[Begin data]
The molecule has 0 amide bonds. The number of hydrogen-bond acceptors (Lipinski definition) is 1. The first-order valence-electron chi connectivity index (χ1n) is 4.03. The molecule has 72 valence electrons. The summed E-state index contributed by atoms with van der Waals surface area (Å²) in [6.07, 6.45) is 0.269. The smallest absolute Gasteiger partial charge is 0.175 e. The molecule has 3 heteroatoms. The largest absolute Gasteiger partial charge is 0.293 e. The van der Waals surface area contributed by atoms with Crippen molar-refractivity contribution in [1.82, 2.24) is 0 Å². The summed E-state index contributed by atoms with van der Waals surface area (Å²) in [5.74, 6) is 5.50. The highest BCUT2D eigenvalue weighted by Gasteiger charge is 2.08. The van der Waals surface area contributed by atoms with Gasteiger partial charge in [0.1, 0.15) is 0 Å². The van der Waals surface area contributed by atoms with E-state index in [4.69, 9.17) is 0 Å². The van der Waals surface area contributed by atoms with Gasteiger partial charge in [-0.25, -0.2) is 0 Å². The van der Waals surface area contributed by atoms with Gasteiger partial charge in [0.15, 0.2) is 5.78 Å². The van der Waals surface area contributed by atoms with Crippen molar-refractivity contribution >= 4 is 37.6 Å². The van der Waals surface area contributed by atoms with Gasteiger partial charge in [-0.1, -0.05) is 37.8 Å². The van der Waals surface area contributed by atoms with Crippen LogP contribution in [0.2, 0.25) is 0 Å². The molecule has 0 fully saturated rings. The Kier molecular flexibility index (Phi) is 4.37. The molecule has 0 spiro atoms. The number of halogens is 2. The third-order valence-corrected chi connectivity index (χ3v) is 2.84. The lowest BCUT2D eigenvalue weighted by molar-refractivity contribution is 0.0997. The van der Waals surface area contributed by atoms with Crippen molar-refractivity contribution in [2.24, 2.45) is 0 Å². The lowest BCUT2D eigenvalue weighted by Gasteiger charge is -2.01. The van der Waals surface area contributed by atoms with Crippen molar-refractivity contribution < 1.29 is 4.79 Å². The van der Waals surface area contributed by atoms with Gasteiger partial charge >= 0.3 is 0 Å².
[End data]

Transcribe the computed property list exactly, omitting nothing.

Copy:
The molecule has 0 amide bonds. The number of hydrogen-bond acceptors (Lipinski definition) is 1. The first-order valence-electron chi connectivity index (χ1n) is 4.03. The molecule has 72 valence electrons. The summed E-state index contributed by atoms with van der Waals surface area (Å²) in [6.07, 6.45) is 0.269. The smallest absolute Gasteiger partial charge is 0.175 e. The molecule has 3 heteroatoms. The largest absolute Gasteiger partial charge is 0.293 e. The van der Waals surface area contributed by atoms with Crippen molar-refractivity contribution in [1.82, 2.24) is 0 Å². The summed E-state index contributed by atoms with van der Waals surface area (Å²) in [5.74, 6) is 5.50. The highest BCUT2D eigenvalue weighted by Gasteiger charge is 2.08. The van der Waals surface area contributed by atoms with Gasteiger partial charge in [0.1, 0.15) is 0 Å². The van der Waals surface area contributed by atoms with E-state index in [4.69, 9.17) is 0 Å². The van der Waals surface area contributed by atoms with Gasteiger partial charge in [-0.25, -0.2) is 0 Å². The van der Waals surface area contributed by atoms with Gasteiger partial charge in [0.15, 0.2) is 5.78 Å². The van der Waals surface area contributed by atoms with Crippen molar-refractivity contribution >= 4 is 37.6 Å². The van der Waals surface area contributed by atoms with Gasteiger partial charge in [-0.1, -0.05) is 37.8 Å². The van der Waals surface area contributed by atoms with Crippen LogP contribution in [0.2, 0.25) is 0 Å². The molecule has 0 fully saturated rings. The Kier molecular flexibility index (Phi) is 4.37. The molecule has 0 spiro atoms. The number of halogens is 2. The third-order valence-corrected chi connectivity index (χ3v) is 2.84. The lowest BCUT2D eigenvalue weighted by molar-refractivity contribution is 0.0997. The van der Waals surface area contributed by atoms with Crippen molar-refractivity contribution in [2.24, 2.45) is 0 Å². The lowest BCUT2D eigenvalue weighted by Gasteiger charge is -2.01. The van der Waals surface area contributed by atoms with Crippen molar-refractivity contribution < 1.29 is 4.79 Å². The van der Waals surface area contributed by atoms with Gasteiger partial charge >= 0.3 is 0 Å².